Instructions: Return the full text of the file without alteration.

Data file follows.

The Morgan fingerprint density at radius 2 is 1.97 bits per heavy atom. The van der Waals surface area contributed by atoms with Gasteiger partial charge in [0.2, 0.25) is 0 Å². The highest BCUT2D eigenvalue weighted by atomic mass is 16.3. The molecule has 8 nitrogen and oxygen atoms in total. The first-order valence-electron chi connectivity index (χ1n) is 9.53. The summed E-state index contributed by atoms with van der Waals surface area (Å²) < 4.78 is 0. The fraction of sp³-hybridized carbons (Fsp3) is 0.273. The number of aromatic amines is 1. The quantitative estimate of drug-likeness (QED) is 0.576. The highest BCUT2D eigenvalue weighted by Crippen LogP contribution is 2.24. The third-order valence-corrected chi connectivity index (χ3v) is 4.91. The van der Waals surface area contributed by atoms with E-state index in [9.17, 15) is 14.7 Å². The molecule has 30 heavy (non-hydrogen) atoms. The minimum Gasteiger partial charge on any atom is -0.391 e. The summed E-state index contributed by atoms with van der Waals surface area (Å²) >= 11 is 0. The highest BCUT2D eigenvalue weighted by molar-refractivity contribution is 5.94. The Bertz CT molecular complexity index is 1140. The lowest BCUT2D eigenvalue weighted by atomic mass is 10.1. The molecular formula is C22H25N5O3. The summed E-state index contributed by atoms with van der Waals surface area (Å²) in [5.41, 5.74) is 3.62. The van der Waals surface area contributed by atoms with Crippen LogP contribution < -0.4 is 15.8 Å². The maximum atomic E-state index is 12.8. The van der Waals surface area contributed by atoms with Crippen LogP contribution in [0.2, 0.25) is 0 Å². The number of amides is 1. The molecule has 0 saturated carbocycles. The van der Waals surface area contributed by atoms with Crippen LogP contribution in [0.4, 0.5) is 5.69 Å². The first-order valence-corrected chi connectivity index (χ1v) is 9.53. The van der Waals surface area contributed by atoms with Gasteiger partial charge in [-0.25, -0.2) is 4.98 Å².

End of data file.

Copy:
The Morgan fingerprint density at radius 2 is 1.97 bits per heavy atom. The van der Waals surface area contributed by atoms with Gasteiger partial charge in [0.2, 0.25) is 0 Å². The highest BCUT2D eigenvalue weighted by atomic mass is 16.3. The molecule has 8 nitrogen and oxygen atoms in total. The first-order valence-electron chi connectivity index (χ1n) is 9.53. The summed E-state index contributed by atoms with van der Waals surface area (Å²) < 4.78 is 0. The fraction of sp³-hybridized carbons (Fsp3) is 0.273. The number of aromatic amines is 1. The quantitative estimate of drug-likeness (QED) is 0.576. The highest BCUT2D eigenvalue weighted by Crippen LogP contribution is 2.24. The third-order valence-corrected chi connectivity index (χ3v) is 4.91. The van der Waals surface area contributed by atoms with E-state index in [9.17, 15) is 14.7 Å². The molecule has 30 heavy (non-hydrogen) atoms. The minimum Gasteiger partial charge on any atom is -0.391 e. The summed E-state index contributed by atoms with van der Waals surface area (Å²) >= 11 is 0. The highest BCUT2D eigenvalue weighted by molar-refractivity contribution is 5.94. The Bertz CT molecular complexity index is 1140. The lowest BCUT2D eigenvalue weighted by atomic mass is 10.1. The molecular formula is C22H25N5O3. The summed E-state index contributed by atoms with van der Waals surface area (Å²) in [5.41, 5.74) is 3.62. The van der Waals surface area contributed by atoms with Crippen LogP contribution < -0.4 is 15.8 Å². The maximum atomic E-state index is 12.8. The van der Waals surface area contributed by atoms with Crippen LogP contribution in [0.2, 0.25) is 0 Å². The number of amides is 1. The molecule has 0 saturated carbocycles. The van der Waals surface area contributed by atoms with Crippen LogP contribution in [0.4, 0.5) is 5.69 Å². The first-order valence-corrected chi connectivity index (χ1v) is 9.53. The van der Waals surface area contributed by atoms with Gasteiger partial charge in [-0.25, -0.2) is 4.98 Å².